Content is still king on this app — everything I lauded in my original review of the service is still here, plus seemingly every new book Marvel has published since, with the significant caveat that the system lags approximately six months behind print. You can think of Marvel Unlimited as the home video release of theatrical movies … and just as with the movies, if you can wean yourself of seeing everything when it comes out day-and-date, you can enjoy a lot of content for a fraction of the price.

For your humble narrator — stuck as I am in the year of 1978 — being “only” six month behind the times is so far into the future that it gives me a nosebleed! In other words, I’m fine with it, even for new books. Like many readers, I am looking forward to Marvel’s Even-Newer-And-This-Time-We-Mean-It relaunch … but I will be enjoying it in the Spring, instead of the Fall!

WE REALLY MEAN IT THIS TIME!

very much looking forward to this … eventually

Archival gaps have been slower to close. Marvel’s Star Wars books recently appeared on the service, but frustrating omissions from decades past remain (I am still flummoxed that Marvel’s monster books from the 70s are so few and far between). Very occasionally I will get notice that new issues of an old book have been filled in, but mostly I’ve adjusted my expectations and use the service for reading newer issues.

Here Comes Daredevil!

new-old Daredevil, recently added to Marvel Unlimited

Marvel Unlimited helped me come to terms with my conflicted feelings about Brian Michael Bendis by reading his work in long digital binges (where he shines) — I even bit the bullet and detoured into Battle of the Atom when it interrupted my long 40-issue read of Uncanny X-Men. It would have been nice if those Battle of the Atom issues were threaded one to the next, so I didn’t have to search up each title in order and by hand … but you can’t have everything!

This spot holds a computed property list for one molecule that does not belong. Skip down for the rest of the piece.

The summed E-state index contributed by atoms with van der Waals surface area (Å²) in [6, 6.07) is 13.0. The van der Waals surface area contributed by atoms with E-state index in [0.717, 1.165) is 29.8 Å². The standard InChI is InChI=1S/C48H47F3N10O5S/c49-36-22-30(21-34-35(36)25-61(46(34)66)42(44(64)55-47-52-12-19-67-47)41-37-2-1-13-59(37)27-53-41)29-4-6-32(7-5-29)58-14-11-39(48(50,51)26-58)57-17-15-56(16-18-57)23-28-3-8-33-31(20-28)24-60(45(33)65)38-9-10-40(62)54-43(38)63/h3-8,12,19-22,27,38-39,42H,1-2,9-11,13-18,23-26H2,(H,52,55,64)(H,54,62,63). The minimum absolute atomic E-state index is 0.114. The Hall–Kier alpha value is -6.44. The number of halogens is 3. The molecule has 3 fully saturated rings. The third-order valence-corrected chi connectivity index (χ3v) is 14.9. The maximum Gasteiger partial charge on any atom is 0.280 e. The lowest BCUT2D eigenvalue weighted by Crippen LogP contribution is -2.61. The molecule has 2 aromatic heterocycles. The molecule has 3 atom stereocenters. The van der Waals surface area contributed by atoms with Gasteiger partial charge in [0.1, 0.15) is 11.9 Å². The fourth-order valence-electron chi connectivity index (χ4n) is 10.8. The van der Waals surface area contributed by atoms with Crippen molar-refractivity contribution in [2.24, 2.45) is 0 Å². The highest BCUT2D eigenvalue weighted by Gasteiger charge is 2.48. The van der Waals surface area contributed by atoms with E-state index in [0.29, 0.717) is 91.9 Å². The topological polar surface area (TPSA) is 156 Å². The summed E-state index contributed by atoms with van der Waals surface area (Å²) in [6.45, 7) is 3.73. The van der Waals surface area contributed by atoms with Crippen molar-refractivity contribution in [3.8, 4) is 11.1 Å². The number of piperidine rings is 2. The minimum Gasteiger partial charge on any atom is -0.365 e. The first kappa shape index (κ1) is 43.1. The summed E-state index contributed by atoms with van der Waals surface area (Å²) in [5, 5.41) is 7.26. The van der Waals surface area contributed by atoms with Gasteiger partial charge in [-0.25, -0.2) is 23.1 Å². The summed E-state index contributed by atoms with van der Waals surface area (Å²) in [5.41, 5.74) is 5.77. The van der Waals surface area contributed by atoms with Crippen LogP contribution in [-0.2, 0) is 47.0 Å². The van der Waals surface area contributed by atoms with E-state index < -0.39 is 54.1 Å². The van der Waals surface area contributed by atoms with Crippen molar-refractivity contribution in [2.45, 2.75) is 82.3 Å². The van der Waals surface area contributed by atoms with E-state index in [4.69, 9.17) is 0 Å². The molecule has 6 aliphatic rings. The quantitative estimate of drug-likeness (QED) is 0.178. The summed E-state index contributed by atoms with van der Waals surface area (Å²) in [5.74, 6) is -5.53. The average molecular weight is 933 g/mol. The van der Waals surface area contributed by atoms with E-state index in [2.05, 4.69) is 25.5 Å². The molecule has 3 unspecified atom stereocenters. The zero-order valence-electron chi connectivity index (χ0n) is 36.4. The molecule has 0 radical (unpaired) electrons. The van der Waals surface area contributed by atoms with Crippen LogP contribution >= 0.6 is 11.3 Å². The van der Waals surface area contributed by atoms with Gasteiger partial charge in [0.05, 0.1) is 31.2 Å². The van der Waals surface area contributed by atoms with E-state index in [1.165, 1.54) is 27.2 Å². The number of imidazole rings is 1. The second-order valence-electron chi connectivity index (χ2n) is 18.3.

your checklist mocks me

my kingdom for an interactive checklist!

The Future

In a lot of ways, my Marvel Unlimited service has been like a gym membership. There have been times when I’ve used it religiously, and then long gaps when I forgotten I’ve paid for the damn thing. If my credit card had aged out and the service had failed to renew, I might not have missed it … until the time came that I wanted to look as some specific issue of such-and-so, when Marvel Unlimited proves itself very much indispensable. I suppose I could cancel out my sub and pop in-and-out with trail memberships from disposable email addresses, but that is a churlish way to treat this service. There is good content here, and I’m happy to pay for it (and I will keep a candle burring in the window in hopes of DC offering a similar platform someday). I might even double-down and get a retina-display iPad specifically for Marvel Unlimited … or better yet, wait on the super-sized tablets Apple supposedly has in the pipeline, which strike me as possibly the best way yet to read digital comics.